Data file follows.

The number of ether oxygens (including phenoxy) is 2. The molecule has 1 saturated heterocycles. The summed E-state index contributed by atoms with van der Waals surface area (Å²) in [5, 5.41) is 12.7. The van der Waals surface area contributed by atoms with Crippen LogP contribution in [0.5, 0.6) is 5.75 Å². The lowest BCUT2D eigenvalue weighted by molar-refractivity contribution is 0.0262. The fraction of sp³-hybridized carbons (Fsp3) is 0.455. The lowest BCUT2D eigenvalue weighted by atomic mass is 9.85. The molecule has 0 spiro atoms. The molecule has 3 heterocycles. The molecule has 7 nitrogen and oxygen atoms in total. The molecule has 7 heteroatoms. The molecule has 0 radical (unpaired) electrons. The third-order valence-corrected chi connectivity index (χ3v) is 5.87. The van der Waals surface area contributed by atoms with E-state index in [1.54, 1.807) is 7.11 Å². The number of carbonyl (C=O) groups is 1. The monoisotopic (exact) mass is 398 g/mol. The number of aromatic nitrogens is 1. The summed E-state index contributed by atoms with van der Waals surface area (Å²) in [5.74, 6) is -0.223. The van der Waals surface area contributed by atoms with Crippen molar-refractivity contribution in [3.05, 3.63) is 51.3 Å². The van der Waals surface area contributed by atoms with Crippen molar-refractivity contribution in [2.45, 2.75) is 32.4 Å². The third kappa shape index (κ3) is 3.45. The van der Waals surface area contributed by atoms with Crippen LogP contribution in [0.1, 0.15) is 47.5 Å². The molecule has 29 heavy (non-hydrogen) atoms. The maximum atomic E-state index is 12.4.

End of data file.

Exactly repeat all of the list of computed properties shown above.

The number of ether oxygens (including phenoxy) is 2. The molecule has 1 saturated heterocycles. The summed E-state index contributed by atoms with van der Waals surface area (Å²) in [5, 5.41) is 12.7. The van der Waals surface area contributed by atoms with Crippen LogP contribution in [0.5, 0.6) is 5.75 Å². The lowest BCUT2D eigenvalue weighted by molar-refractivity contribution is 0.0262. The fraction of sp³-hybridized carbons (Fsp3) is 0.455. The lowest BCUT2D eigenvalue weighted by atomic mass is 9.85. The molecule has 0 spiro atoms. The molecule has 3 heterocycles. The molecule has 7 nitrogen and oxygen atoms in total. The molecule has 7 heteroatoms. The molecule has 0 radical (unpaired) electrons. The third-order valence-corrected chi connectivity index (χ3v) is 5.87. The van der Waals surface area contributed by atoms with E-state index in [1.54, 1.807) is 7.11 Å². The number of carbonyl (C=O) groups is 1. The monoisotopic (exact) mass is 398 g/mol. The number of aromatic nitrogens is 1. The summed E-state index contributed by atoms with van der Waals surface area (Å²) in [5.74, 6) is -0.223. The van der Waals surface area contributed by atoms with Crippen molar-refractivity contribution in [3.05, 3.63) is 51.3 Å². The van der Waals surface area contributed by atoms with Crippen molar-refractivity contribution in [2.45, 2.75) is 32.4 Å². The third kappa shape index (κ3) is 3.45. The van der Waals surface area contributed by atoms with Crippen LogP contribution in [0.1, 0.15) is 47.5 Å². The molecule has 29 heavy (non-hydrogen) atoms. The maximum atomic E-state index is 12.4.